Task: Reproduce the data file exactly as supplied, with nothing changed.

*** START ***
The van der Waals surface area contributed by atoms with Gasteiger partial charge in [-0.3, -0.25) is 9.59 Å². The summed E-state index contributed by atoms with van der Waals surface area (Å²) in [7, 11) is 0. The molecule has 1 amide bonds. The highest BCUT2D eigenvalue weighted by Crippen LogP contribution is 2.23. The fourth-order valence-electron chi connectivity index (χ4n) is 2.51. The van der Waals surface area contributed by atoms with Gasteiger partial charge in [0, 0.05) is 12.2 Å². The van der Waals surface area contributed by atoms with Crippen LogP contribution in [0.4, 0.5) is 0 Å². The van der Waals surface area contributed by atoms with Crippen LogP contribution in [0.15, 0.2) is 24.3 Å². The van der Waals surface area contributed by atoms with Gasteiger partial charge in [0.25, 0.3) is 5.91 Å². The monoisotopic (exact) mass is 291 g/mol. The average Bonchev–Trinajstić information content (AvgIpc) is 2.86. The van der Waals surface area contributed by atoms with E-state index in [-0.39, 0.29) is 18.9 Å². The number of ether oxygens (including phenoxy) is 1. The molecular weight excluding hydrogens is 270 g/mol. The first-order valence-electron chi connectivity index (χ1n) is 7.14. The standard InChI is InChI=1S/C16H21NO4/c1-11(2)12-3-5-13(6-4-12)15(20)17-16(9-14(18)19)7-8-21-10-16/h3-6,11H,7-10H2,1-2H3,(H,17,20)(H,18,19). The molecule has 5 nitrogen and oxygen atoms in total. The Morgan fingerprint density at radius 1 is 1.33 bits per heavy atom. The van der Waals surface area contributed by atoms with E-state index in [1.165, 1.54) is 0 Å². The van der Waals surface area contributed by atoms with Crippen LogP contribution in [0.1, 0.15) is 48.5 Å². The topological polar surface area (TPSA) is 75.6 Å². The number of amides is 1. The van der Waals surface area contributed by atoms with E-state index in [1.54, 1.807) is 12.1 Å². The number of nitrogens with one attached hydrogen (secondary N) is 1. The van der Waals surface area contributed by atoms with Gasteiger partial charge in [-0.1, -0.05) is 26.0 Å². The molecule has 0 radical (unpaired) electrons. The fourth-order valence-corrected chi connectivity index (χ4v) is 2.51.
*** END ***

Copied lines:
The van der Waals surface area contributed by atoms with Gasteiger partial charge in [-0.3, -0.25) is 9.59 Å². The summed E-state index contributed by atoms with van der Waals surface area (Å²) in [7, 11) is 0. The molecule has 1 amide bonds. The highest BCUT2D eigenvalue weighted by Crippen LogP contribution is 2.23. The fourth-order valence-electron chi connectivity index (χ4n) is 2.51. The van der Waals surface area contributed by atoms with Gasteiger partial charge in [0, 0.05) is 12.2 Å². The van der Waals surface area contributed by atoms with Crippen LogP contribution in [0.4, 0.5) is 0 Å². The van der Waals surface area contributed by atoms with Crippen LogP contribution in [0.15, 0.2) is 24.3 Å². The van der Waals surface area contributed by atoms with Gasteiger partial charge in [0.25, 0.3) is 5.91 Å². The monoisotopic (exact) mass is 291 g/mol. The average Bonchev–Trinajstić information content (AvgIpc) is 2.86. The van der Waals surface area contributed by atoms with E-state index in [-0.39, 0.29) is 18.9 Å². The number of ether oxygens (including phenoxy) is 1. The molecular weight excluding hydrogens is 270 g/mol. The first-order valence-electron chi connectivity index (χ1n) is 7.14. The standard InChI is InChI=1S/C16H21NO4/c1-11(2)12-3-5-13(6-4-12)15(20)17-16(9-14(18)19)7-8-21-10-16/h3-6,11H,7-10H2,1-2H3,(H,17,20)(H,18,19). The molecule has 5 nitrogen and oxygen atoms in total. The Morgan fingerprint density at radius 1 is 1.33 bits per heavy atom. The van der Waals surface area contributed by atoms with E-state index in [1.165, 1.54) is 0 Å². The van der Waals surface area contributed by atoms with Crippen LogP contribution in [0.1, 0.15) is 48.5 Å². The topological polar surface area (TPSA) is 75.6 Å². The number of amides is 1. The van der Waals surface area contributed by atoms with E-state index in [1.54, 1.807) is 12.1 Å². The number of nitrogens with one attached hydrogen (secondary N) is 1. The van der Waals surface area contributed by atoms with Gasteiger partial charge in [-0.1, -0.05) is 26.0 Å². The molecule has 0 radical (unpaired) electrons. The fourth-order valence-corrected chi connectivity index (χ4v) is 2.51.